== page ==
"After months of reading/hearing festival praise and finally sitting down to view it myself, I just could not buy into the hype swirling around 'Beasts of the Southern Wild.' Afterwards I was so disconnected and unaffected that I could not compel myself to craft a review or even an editorial of why I didn't understand the hype. Yet it wasn't until I read this piece from Filmdrunk that made me feel that I was not alone in not 'getting it' or frankly not caring about it. Aside from equally well-written pieces lambasting unnecessary reboots/sequels this year, this selection is perhaps my favorite bit of criticism in 2012: 'As an MGMT video, 'Beasts of the Southern Wild' is pretty good. It’s got soaring music, pretty cinematography, fantastical imagery that borrows heavily from 'Where the Wild Things Are,' an impossibly cute little girl, and deep south swamp locations exotic to urbanized yankees like me ('Look, crawdaddies! Isn’t that a funny word, Brent? 'Crawdaddies?'). But if you can see past the craft, this tale of deep south swamp hobos and feral children that eat cat food has all the depth of one of those Levis slam poetry commercials. I thought we weren’t supposed to fall for the Magic Negro and the Noble Savage anymore? Yet here it is, a whole movie full of them, plus folksy Cajuns who can’t open their mouths without homespun crypticisms aw shucksing their way out.'"
"While I'm tempted to name a late-hour entry, Ignatiy Vishnevetsky's excellent MUBI piece on 'Universal Soldier: Day of Reckoning' -- a film that is, for better or worse, everything its champions describe -- I would have to go with a six-part conversation between B. Kite and Kent Jones for Film Comment. The subject is Robert Bresson, but the conversation casts a wide net that manages to scoop up a few other things, as well: Jack Webb, Jean Renoir, Henry James, W.C. Fields, auteurism, Christianity, reality, existence, and so on. An essential read that will expand your view of the 'Pickpocket' director."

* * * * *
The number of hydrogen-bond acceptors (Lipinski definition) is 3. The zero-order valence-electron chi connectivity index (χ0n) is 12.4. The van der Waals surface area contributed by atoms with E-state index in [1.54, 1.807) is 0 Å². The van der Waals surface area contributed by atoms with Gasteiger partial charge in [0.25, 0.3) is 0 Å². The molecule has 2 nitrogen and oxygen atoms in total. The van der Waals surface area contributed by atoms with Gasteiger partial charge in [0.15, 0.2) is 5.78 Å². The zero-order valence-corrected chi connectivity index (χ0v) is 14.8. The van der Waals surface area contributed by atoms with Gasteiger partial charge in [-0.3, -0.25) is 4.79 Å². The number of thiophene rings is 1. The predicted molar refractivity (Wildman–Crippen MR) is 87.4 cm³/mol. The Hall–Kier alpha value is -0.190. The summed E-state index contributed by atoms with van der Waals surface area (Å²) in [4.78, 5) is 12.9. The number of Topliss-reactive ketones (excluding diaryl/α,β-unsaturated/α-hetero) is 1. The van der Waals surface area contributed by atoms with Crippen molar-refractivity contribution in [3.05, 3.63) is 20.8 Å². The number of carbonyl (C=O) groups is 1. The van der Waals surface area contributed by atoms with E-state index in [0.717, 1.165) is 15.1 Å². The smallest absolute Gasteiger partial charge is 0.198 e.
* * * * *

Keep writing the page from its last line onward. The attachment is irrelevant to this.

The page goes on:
"2012 was an especially excellent year in film. You need not look further than the diverse lineup of prestige films vying for Oscar nominations and other year-end awards this season for proof (as well as a cornucopia of other excellent films that I could ramble on about, but won't). Which is why it's so baffling that the most popular theme of think-piece criticism this year seemed to be all about the 'Death of Cinema.' From David Denby's scornful argument that Hollywood is responsible for the aesthetic decline of 'mainstream American movies' to David Thomson's bold declaration that the American cinema isn't dead, but indeed dying, you would think that the Mayans were right and 2012 did, in fact, bring about a cinematic apocalypse. But this was far from the truth! And I think Richard Brody's passionate defense, 'The Movies Aren't Dying (They're Not Even Sick),' most effectively points out why Denby and Thomson are wrong. Essentially making the case for auteur theory, he aptly outlines how the different devices and techniques at a director's disposal -- digital technology, elaborate set pieces, costumes, production design, shooting on film vs. shooting in digital, types of shots, etc. -- are astonishingly used to make imagination become reality. It's in that, he says, 'the different, and constantly evolving, viewing experiences offered by those possibilities,' that make the movie-watching process so exciting, and far from dead or dying."